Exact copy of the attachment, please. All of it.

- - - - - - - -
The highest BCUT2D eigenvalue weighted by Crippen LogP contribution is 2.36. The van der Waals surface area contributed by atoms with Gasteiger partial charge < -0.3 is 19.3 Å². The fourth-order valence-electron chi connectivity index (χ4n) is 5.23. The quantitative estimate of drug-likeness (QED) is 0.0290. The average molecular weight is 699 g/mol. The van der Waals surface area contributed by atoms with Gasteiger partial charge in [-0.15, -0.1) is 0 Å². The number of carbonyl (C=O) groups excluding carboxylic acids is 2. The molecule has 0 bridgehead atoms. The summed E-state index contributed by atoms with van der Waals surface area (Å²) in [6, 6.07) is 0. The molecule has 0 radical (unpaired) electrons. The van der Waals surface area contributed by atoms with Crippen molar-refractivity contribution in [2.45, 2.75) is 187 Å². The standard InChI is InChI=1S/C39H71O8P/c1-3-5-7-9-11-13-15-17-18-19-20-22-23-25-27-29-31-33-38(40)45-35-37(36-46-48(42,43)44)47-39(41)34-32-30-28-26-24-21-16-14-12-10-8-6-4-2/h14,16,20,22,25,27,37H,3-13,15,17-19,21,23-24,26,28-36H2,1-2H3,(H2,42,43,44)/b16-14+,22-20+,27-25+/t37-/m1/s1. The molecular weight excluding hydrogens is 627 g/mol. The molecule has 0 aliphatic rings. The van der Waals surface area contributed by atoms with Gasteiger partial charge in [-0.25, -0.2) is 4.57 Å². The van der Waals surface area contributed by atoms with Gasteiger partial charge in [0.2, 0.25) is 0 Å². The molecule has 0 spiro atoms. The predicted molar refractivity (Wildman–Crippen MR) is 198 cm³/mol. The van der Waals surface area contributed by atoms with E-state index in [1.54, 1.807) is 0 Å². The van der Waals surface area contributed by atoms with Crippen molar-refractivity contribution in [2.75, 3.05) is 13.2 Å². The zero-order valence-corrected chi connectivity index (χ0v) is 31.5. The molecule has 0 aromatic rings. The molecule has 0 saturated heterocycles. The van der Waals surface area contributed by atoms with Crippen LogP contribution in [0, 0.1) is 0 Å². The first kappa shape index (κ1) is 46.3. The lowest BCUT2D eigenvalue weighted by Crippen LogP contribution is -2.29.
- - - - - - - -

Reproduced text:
The highest BCUT2D eigenvalue weighted by Crippen LogP contribution is 2.36. The van der Waals surface area contributed by atoms with Gasteiger partial charge < -0.3 is 19.3 Å². The fourth-order valence-electron chi connectivity index (χ4n) is 5.23. The quantitative estimate of drug-likeness (QED) is 0.0290. The average molecular weight is 699 g/mol. The van der Waals surface area contributed by atoms with Gasteiger partial charge in [-0.15, -0.1) is 0 Å². The number of carbonyl (C=O) groups excluding carboxylic acids is 2. The molecule has 0 bridgehead atoms. The summed E-state index contributed by atoms with van der Waals surface area (Å²) in [6, 6.07) is 0. The molecule has 0 radical (unpaired) electrons. The van der Waals surface area contributed by atoms with Crippen molar-refractivity contribution in [2.45, 2.75) is 187 Å². The standard InChI is InChI=1S/C39H71O8P/c1-3-5-7-9-11-13-15-17-18-19-20-22-23-25-27-29-31-33-38(40)45-35-37(36-46-48(42,43)44)47-39(41)34-32-30-28-26-24-21-16-14-12-10-8-6-4-2/h14,16,20,22,25,27,37H,3-13,15,17-19,21,23-24,26,28-36H2,1-2H3,(H2,42,43,44)/b16-14+,22-20+,27-25+/t37-/m1/s1. The molecular weight excluding hydrogens is 627 g/mol. The molecule has 0 aliphatic rings. The van der Waals surface area contributed by atoms with Gasteiger partial charge in [-0.25, -0.2) is 4.57 Å². The van der Waals surface area contributed by atoms with Gasteiger partial charge in [0.2, 0.25) is 0 Å². The molecule has 0 spiro atoms. The predicted molar refractivity (Wildman–Crippen MR) is 198 cm³/mol. The van der Waals surface area contributed by atoms with E-state index in [1.54, 1.807) is 0 Å². The van der Waals surface area contributed by atoms with Crippen molar-refractivity contribution in [2.75, 3.05) is 13.2 Å². The zero-order valence-corrected chi connectivity index (χ0v) is 31.5. The molecule has 0 aromatic rings. The molecule has 0 saturated heterocycles. The van der Waals surface area contributed by atoms with Crippen LogP contribution in [0, 0.1) is 0 Å². The first kappa shape index (κ1) is 46.3. The lowest BCUT2D eigenvalue weighted by Crippen LogP contribution is -2.29.